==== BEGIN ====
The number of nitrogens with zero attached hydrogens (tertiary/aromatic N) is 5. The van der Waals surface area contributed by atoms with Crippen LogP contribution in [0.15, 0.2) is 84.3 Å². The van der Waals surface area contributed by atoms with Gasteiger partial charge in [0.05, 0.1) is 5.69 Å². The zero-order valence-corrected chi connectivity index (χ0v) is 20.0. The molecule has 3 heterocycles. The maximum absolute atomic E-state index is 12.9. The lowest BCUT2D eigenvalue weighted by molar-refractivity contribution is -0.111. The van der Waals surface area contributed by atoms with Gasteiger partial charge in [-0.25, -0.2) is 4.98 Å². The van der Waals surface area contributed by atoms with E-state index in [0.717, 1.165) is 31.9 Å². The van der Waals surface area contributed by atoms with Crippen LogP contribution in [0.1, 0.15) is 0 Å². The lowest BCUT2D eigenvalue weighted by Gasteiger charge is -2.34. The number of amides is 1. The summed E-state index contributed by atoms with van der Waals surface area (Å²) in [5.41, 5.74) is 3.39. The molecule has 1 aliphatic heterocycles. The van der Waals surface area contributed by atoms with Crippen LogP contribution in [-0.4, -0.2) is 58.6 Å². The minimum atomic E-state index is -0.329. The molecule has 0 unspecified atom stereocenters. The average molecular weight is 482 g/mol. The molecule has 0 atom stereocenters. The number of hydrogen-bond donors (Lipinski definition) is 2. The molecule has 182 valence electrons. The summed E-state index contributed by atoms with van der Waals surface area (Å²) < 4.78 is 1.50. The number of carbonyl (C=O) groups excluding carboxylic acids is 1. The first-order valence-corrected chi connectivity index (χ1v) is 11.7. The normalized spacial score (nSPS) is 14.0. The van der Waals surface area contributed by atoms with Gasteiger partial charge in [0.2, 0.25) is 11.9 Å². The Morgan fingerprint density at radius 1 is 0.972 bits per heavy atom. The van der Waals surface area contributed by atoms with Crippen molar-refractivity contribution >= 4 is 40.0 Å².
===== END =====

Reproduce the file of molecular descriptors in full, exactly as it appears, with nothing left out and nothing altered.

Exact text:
The number of nitrogens with zero attached hydrogens (tertiary/aromatic N) is 5. The van der Waals surface area contributed by atoms with Crippen LogP contribution in [0.15, 0.2) is 84.3 Å². The van der Waals surface area contributed by atoms with Gasteiger partial charge in [0.05, 0.1) is 5.69 Å². The zero-order valence-corrected chi connectivity index (χ0v) is 20.0. The molecule has 3 heterocycles. The maximum absolute atomic E-state index is 12.9. The lowest BCUT2D eigenvalue weighted by molar-refractivity contribution is -0.111. The van der Waals surface area contributed by atoms with Gasteiger partial charge in [-0.25, -0.2) is 4.98 Å². The van der Waals surface area contributed by atoms with E-state index in [0.717, 1.165) is 31.9 Å². The van der Waals surface area contributed by atoms with Crippen LogP contribution in [0.1, 0.15) is 0 Å². The lowest BCUT2D eigenvalue weighted by Gasteiger charge is -2.34. The number of amides is 1. The summed E-state index contributed by atoms with van der Waals surface area (Å²) in [5.41, 5.74) is 3.39. The molecule has 1 aliphatic heterocycles. The van der Waals surface area contributed by atoms with Crippen LogP contribution in [-0.4, -0.2) is 58.6 Å². The minimum atomic E-state index is -0.329. The molecule has 0 unspecified atom stereocenters. The average molecular weight is 482 g/mol. The molecule has 0 atom stereocenters. The number of hydrogen-bond donors (Lipinski definition) is 2. The molecule has 182 valence electrons. The summed E-state index contributed by atoms with van der Waals surface area (Å²) < 4.78 is 1.50. The number of carbonyl (C=O) groups excluding carboxylic acids is 1. The first-order valence-corrected chi connectivity index (χ1v) is 11.7. The normalized spacial score (nSPS) is 14.0. The van der Waals surface area contributed by atoms with Gasteiger partial charge in [0.2, 0.25) is 11.9 Å². The Morgan fingerprint density at radius 1 is 0.972 bits per heavy atom. The van der Waals surface area contributed by atoms with Crippen molar-refractivity contribution >= 4 is 40.0 Å².